The two companies filed RICO charges against Greenpeace and the other groups in 2016 and 2017. Both were represented by the firm Kasowitz Benson Torres, whose founding partner Marc Kasowitz was a longtime personal attorney for Donald Trump and filed a defamation case against one of Trump’s critics. (First Look Institute, the nonprofit that publishes The Intercept, is involved in litigation with Energy Transfer, represented by the Kasowitz firm, over records related to the Dakota Access pipeline.)
Michael Bowe, the former Kasowitz partner who brought the RICO cases, told Bloomberg in August 2017 that he was in contact with other companies considering similar actions and “would be shocked if there are not many more.” He anticipates an increase in these actions, he wrote in response to questions from Type and The Intercept, because “the online nature of activism and speech generally makes it easier and more common to widely disseminate false claims and inflict great harm.”
“The claims against Greenpeace and others are … essentially saying, ‘Your activism is racketeering.’”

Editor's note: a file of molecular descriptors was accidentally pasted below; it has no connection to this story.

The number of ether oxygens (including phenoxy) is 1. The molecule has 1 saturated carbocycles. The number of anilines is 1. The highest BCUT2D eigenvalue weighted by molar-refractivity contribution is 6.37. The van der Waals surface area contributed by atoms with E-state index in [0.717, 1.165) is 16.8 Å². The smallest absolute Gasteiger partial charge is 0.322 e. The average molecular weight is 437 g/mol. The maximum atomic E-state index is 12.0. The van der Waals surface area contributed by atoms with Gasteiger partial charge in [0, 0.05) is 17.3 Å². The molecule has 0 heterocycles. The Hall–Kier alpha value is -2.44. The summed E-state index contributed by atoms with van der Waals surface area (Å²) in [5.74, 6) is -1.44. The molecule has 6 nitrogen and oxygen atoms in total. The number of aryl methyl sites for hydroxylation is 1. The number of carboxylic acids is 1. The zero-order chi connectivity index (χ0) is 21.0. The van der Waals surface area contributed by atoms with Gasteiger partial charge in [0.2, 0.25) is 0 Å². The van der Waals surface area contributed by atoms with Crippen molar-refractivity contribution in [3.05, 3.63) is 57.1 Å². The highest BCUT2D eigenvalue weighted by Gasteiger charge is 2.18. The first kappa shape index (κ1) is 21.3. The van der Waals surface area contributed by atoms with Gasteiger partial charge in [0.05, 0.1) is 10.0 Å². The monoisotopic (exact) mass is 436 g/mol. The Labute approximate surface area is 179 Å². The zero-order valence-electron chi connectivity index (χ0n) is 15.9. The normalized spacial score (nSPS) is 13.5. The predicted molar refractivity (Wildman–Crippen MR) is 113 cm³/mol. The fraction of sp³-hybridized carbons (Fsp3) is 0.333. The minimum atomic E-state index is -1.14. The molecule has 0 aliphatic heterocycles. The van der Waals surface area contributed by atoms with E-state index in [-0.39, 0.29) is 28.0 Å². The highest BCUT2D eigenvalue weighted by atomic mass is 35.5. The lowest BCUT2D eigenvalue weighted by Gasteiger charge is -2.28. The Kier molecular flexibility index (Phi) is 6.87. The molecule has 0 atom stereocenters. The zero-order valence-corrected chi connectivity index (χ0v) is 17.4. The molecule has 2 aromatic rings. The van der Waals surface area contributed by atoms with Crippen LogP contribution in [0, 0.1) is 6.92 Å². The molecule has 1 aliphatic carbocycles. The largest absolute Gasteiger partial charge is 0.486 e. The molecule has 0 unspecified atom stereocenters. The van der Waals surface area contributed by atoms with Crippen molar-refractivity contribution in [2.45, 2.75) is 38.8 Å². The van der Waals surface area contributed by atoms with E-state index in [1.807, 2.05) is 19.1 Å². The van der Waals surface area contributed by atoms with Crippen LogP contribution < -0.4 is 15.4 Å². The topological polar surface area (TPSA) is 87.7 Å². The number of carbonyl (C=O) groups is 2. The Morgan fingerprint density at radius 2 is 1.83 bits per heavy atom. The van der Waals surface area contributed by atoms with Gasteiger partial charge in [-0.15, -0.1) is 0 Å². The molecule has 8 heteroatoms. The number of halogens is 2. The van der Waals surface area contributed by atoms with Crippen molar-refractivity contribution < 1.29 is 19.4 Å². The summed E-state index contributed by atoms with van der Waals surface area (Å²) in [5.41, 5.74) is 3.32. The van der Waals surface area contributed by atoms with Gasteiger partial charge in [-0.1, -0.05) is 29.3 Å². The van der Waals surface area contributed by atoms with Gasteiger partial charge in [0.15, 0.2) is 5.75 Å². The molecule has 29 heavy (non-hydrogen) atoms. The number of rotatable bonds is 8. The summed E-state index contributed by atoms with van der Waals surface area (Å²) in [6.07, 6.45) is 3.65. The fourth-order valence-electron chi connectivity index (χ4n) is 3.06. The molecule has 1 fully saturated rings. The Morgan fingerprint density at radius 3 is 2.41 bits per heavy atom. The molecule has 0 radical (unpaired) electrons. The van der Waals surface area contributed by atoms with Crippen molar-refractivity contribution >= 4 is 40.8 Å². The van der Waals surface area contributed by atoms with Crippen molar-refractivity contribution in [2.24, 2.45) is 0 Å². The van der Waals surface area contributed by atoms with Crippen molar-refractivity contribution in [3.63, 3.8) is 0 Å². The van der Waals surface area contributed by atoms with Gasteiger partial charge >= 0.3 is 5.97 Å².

The cases against Greenpeace took the RICO strategy well beyond the arguments made by Chevron and Drummond. They argued that common advocacy techniques such as naming-and-shaming campaigns and fundraising amounted to RICO offenses if the campaigns included false allegations. Greenpeace’s campaign against Resolute included an inaccurate claim that Resolute had logged in protected forests, which Greenpeace later retracted, saying it had made a mistake. Resolute accused Greenpeace of intentionally fabricating the claim in order to extort the company, calling the organization a “global fraud” that existed to maximize donations rather than protect the environment.
“The claims against Donziger aren’t claims against environmentalism as it operates,” said Joshua Galperin, an environmental law professor at Pace Law School. “But the claims against Greenpeace and others are much more broad, essentially saying, ‘Your activism is racketeering.’”
Bowe disputed this characterization. “The case is not about activism, it is about lies,” he wrote. “Legitimate activism is truthful.”